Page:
News From Kevin Lembo

COMPTROLLER LEMBO PROJECTS $131.4 MILLION SURPLUS, CONTINUES CALL FOR FEDERAL ASSISTANCE

FOR IMMEDIATE RELEASE                                                  MONDAY, MARCH 1, 2021

Contact: Chelsea Neelon
              (860) 702-3304
              chelsea.neelon@ct.gov

Comptroller Kevin Lembo today, in his monthly financial and economic update, projected a General Fund surplus of $131.4 million for FY 2021, noting the continuation of an uneven recovery and urging more federal aid to help those struggling the most.

Due to the unbalanced nature of the recovery from the ongoing COVID-19 pandemic, Connecticut’s economy continues to show signs of improvement but persistent joblessness in low-wage sectors is preventing everyone from benefiting. Revenue collections are on-pace to meet budget targets, resulting in a small projected surplus. The state’s housing market continues to thrive as residential home sales and prices are up. The stock market, while enduring volatile trading days at the end of February, remains at or near a record high. Yet as jobs continue to slowly return, workers in lower-income sectors like leisure and hospitality remain in peril.

“Unlike in past downturns, this recession is impacting jobs more than revenue,” said Comptroller Lembo. “On a large scale, Connecticut has avoided the economic worst-case scenario. Yet, individual families and workers continue to struggle and face tremendous uncertainty. It’s imperative that the federal government continue to provide support for those that need it most and include aid to states and local governments in new relief efforts to protect critical safety net programs.”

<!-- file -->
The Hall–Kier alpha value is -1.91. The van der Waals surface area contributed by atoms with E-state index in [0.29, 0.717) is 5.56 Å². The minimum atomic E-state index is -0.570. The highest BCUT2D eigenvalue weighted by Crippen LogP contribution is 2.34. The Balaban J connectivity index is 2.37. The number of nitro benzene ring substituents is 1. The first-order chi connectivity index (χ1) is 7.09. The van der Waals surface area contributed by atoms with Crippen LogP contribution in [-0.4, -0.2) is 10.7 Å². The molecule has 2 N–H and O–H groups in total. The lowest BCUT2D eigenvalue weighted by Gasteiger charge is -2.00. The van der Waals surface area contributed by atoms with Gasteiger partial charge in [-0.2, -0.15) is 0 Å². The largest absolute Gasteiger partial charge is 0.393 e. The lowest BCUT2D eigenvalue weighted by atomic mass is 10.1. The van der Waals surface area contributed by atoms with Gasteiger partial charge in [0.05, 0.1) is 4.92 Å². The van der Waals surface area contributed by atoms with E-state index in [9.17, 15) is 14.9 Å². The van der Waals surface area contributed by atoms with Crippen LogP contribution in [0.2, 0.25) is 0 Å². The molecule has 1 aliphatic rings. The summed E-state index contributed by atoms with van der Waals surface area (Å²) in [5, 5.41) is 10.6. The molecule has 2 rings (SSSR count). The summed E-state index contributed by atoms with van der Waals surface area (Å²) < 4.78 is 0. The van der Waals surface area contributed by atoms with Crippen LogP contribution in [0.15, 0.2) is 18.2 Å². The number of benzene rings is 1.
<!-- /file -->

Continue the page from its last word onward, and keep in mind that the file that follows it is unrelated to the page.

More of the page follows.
Nationally, around 19 million people are receiving some form of unemployment assistance according to the U.S. Bureau of Labor Statistics, up from 2.1 million a year ago. Since the beginning of the pandemic, Moody’s Analytics reports over ten million jobs have disappeared, with 5.5 million coming from low wage industries compared to less than one million from high-wage industries. That trend is contrary to The Great Recession where a higher concentration of high-income job losses was accompanied by a sharp decrease in tax revenue.

Upcoming Connecticut jobs and income data is due to be released in the coming weeks and will offer additional detail.

Lembo noted the positive effects of prior federal stimulus packages including increased personal savings rates and overall economic growth. During the month of January, there was an increase in spending throughout every major category including retail sales and restaurants and bars, which have continually struggled throughout the pandemic.

Consumer confidence is slowly rising nationally, as testing has become more readily available, and more people receive vaccinations.

“Positive economic signs, both nationally and here in Connecticut, are cause for optimism,” said Lembo. “Yet there are still many unknowns, including the adequacy of the federal response and the long-term effects of prolonged joblessness, that will shape what the coming months and years look like economically. The top priorities must remain protecting public health and getting people back to work — especially those that work for our small businesses.”

In a letter to Gov. Ned Lamont, Lembo noted that April income tax receipts will be a key indicator in Connecticut’s continued recovery and will add more clarity to the state’s revenue picture.

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